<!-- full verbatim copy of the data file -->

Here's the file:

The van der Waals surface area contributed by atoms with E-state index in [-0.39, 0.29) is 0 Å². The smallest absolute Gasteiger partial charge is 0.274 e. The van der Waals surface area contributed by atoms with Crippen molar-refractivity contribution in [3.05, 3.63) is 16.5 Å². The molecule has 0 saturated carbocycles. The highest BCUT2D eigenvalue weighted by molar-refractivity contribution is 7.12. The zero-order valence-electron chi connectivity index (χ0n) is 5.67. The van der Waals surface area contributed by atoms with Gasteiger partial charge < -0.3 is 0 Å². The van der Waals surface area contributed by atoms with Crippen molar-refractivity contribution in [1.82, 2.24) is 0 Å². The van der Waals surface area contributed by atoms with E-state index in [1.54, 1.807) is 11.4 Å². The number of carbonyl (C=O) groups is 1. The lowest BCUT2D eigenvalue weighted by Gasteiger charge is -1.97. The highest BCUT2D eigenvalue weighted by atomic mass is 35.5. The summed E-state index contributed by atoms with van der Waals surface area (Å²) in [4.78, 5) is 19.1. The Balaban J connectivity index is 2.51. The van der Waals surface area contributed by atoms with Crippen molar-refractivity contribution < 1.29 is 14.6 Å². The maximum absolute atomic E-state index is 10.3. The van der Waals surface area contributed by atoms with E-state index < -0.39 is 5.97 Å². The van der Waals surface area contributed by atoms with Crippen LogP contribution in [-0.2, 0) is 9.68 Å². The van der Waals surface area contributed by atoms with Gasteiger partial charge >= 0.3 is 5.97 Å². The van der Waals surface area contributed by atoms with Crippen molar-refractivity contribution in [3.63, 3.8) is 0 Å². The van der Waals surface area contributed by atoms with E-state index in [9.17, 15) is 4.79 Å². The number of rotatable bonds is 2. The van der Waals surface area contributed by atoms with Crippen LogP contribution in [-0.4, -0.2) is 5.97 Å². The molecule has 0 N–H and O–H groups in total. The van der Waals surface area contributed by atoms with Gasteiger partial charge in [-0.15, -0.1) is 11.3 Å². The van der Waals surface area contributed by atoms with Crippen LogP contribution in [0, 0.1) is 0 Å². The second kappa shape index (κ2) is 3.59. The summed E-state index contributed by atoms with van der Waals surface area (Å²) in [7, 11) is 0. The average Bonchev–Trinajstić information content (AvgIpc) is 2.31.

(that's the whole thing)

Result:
The van der Waals surface area contributed by atoms with E-state index in [-0.39, 0.29) is 0 Å². The smallest absolute Gasteiger partial charge is 0.274 e. The van der Waals surface area contributed by atoms with Crippen molar-refractivity contribution in [3.05, 3.63) is 16.5 Å². The molecule has 0 saturated carbocycles. The highest BCUT2D eigenvalue weighted by molar-refractivity contribution is 7.12. The zero-order valence-electron chi connectivity index (χ0n) is 5.67. The van der Waals surface area contributed by atoms with Gasteiger partial charge < -0.3 is 0 Å². The van der Waals surface area contributed by atoms with Crippen molar-refractivity contribution in [1.82, 2.24) is 0 Å². The van der Waals surface area contributed by atoms with E-state index in [1.54, 1.807) is 11.4 Å². The number of carbonyl (C=O) groups is 1. The lowest BCUT2D eigenvalue weighted by Gasteiger charge is -1.97. The highest BCUT2D eigenvalue weighted by atomic mass is 35.5. The summed E-state index contributed by atoms with van der Waals surface area (Å²) in [4.78, 5) is 19.1. The Balaban J connectivity index is 2.51. The van der Waals surface area contributed by atoms with Crippen molar-refractivity contribution < 1.29 is 14.6 Å². The maximum absolute atomic E-state index is 10.3. The van der Waals surface area contributed by atoms with E-state index < -0.39 is 5.97 Å². The van der Waals surface area contributed by atoms with Crippen LogP contribution in [-0.2, 0) is 9.68 Å². The van der Waals surface area contributed by atoms with Gasteiger partial charge >= 0.3 is 5.97 Å². The van der Waals surface area contributed by atoms with Crippen molar-refractivity contribution in [3.63, 3.8) is 0 Å². The van der Waals surface area contributed by atoms with E-state index in [9.17, 15) is 4.79 Å². The number of rotatable bonds is 2. The van der Waals surface area contributed by atoms with Crippen LogP contribution in [-0.4, -0.2) is 5.97 Å². The molecule has 0 N–H and O–H groups in total. The van der Waals surface area contributed by atoms with Gasteiger partial charge in [-0.15, -0.1) is 11.3 Å². The van der Waals surface area contributed by atoms with Crippen LogP contribution in [0, 0.1) is 0 Å². The second kappa shape index (κ2) is 3.59. The summed E-state index contributed by atoms with van der Waals surface area (Å²) in [7, 11) is 0. The average Bonchev–Trinajstić information content (AvgIpc) is 2.31.